Innovation is what distinguishes a leader from a follower.  Leadership requires vision…to think ahead to what our students will need in the future, not just what they need right now.  While we don’t know the future, we do know that technology will definitely be a part of it.  True visionary leadership doesn’t say, “Yes, but…” it embraces the “Yes, and…”  Lack of financial resources will always be an issue with schools. It is here, where we have to look forward and ask ourselves what is the right thing to do for children?  Do we allow the “yes, buts…” to settle for the technology that is “good enough”? Do you really want your own child receiving an education that is “good enough”?  Of course not.  We want our own children to receive the best of what is available.

When I look at what the 1:1  iPad deployment has meant for my kindergarten students, I watch them using the power of this device to maximize their learning.  They are creating content.  They are using applications that are unique to this device to amplify their thinking…to go where they couldn’t go without the device.  They are using the accessibility features that are unique to this device to share their learning when they are unable to write independently.  As your vision for your students is created, you must ask yourself what it is you want to achieve with the technology.  If your needs are internet capability and word processing, there are plenty of devices that do that.  If you want a complete educational ecosystem, a comprehensive learning environment, then iPads are the only answer.

As a teacher, I am able to use applications unique to the iPad to personalize and target their learning.  I am able to reach each child where he/she is and create a learning environment specifically for that child.  As a parent, are you content with your child sitting in a cookie-cutter classroom where everyone receives the same assignment, regardless of ability? I would venture to say no.  Everyone has their own brand of genius.  I can tell a fish to climb a tree and it will spend the rest of its life thinking it is a failure. iPads allow each child to find his/her own genius.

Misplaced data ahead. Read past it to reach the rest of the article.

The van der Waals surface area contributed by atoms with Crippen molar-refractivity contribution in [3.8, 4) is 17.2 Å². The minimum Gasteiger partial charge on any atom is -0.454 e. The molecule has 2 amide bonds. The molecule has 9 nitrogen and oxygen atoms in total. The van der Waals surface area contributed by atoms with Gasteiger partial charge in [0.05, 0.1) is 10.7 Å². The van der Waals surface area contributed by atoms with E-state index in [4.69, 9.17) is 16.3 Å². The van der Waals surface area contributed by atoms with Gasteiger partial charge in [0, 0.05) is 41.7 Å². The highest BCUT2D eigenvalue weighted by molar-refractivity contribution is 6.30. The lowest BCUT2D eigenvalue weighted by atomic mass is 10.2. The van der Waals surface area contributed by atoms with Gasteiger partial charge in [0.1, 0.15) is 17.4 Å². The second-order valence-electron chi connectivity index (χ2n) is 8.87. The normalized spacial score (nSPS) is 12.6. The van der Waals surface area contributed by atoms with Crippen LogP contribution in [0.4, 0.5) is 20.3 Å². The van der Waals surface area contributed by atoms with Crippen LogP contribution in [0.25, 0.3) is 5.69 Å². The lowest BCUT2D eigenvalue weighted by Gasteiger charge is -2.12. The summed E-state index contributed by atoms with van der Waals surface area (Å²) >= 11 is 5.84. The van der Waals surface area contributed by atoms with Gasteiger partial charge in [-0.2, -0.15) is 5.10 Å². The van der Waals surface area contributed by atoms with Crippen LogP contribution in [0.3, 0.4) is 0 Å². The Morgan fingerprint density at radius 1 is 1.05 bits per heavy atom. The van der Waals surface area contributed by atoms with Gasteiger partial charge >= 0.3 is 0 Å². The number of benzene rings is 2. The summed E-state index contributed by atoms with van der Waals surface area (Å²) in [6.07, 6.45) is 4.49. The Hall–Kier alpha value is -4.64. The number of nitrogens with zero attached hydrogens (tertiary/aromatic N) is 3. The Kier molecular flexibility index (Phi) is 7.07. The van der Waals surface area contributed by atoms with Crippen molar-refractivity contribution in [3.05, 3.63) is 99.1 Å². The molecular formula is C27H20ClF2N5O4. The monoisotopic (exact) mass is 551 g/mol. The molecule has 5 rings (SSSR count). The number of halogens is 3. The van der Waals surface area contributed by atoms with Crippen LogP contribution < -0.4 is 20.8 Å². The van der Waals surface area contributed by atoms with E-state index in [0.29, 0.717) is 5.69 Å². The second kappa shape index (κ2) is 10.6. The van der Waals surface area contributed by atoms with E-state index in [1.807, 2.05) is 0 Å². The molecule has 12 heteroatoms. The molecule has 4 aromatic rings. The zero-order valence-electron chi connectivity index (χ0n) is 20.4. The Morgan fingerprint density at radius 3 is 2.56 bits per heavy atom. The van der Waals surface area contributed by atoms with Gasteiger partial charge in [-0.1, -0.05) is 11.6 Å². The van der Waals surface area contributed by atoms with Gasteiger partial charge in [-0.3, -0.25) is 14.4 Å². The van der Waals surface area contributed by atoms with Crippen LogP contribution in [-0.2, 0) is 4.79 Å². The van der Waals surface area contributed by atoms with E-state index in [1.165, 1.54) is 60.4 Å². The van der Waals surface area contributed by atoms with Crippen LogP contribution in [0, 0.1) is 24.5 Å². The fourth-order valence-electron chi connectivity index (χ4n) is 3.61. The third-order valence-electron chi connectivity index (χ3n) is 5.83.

The very definition of visionary is:  Thinking about or planning the future with imagination or wisdom.  When we are short-sighted it limits the potential of students not just now, but in the future.  Let’s find a way to provide our students with a complete education and not settle for “good enough”. Let’s not allow lack of funding to be the stumbling block.  Where your priorities are, your money generally follows.

I mean, after all, isn’t he worth it?

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Aren’t they ALL worth it?

Today we will do exciting new things.  Let’s get to it!

Math Journals with Book Creator

You can be creative in anything – in math, science, engineering, philosophy – as much as you can in music or in painting or in dance.- Sir Ken Robinson

I work with some pretty amazing educators.  These folks inspire me daily to bring my A-game.  I love that sharing ideas is a welcome part of our school culture and I know that it takes a village to educate children.

One of our amazing first grade teachers shared how her students use Book Creator for their math journals.  I was immediately intrigued and of course, we tried it that very day!  It’s no secret how much I love Book Creator, so creating math journals with this versatile app was very exciting.

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We have been discussing more and less in math this week.  We have done a variety of hands on activities and have used the stickers in Pic Collage app to show more and less. The children uploaded this to Showbie earlier in the week.  We also used ten frames and cubes to show how many more we would need to make a “ten”.  We talked about which frames showed more and which showed less.

 

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So, for our culminating activity we used Book Creator to demonstrate more and less in our new math journals on our iPads.  The students used the same cubes to make 2 piles.  They used the built in camera in Book Creator to take pictures of the two piles and then labeled them more and less.  You could also use dice to show this.

 

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The first grade teacher used the dice to show addition.  The children took pictures of the dice and then wrote the number sentence.

 

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With the ability to write and draw in Book Creator, students can use the pen to annotate or show their thinking.  They can also use the recording functionality to tell their thinking if they aren’t able to write.  We will continue to add pages as we work on math skills and at the end of the year, this book can then be emailed to parents.  What a great way to demonstrate growth! It is also a good artifact to be used in parent-teacher conferences throughout the year.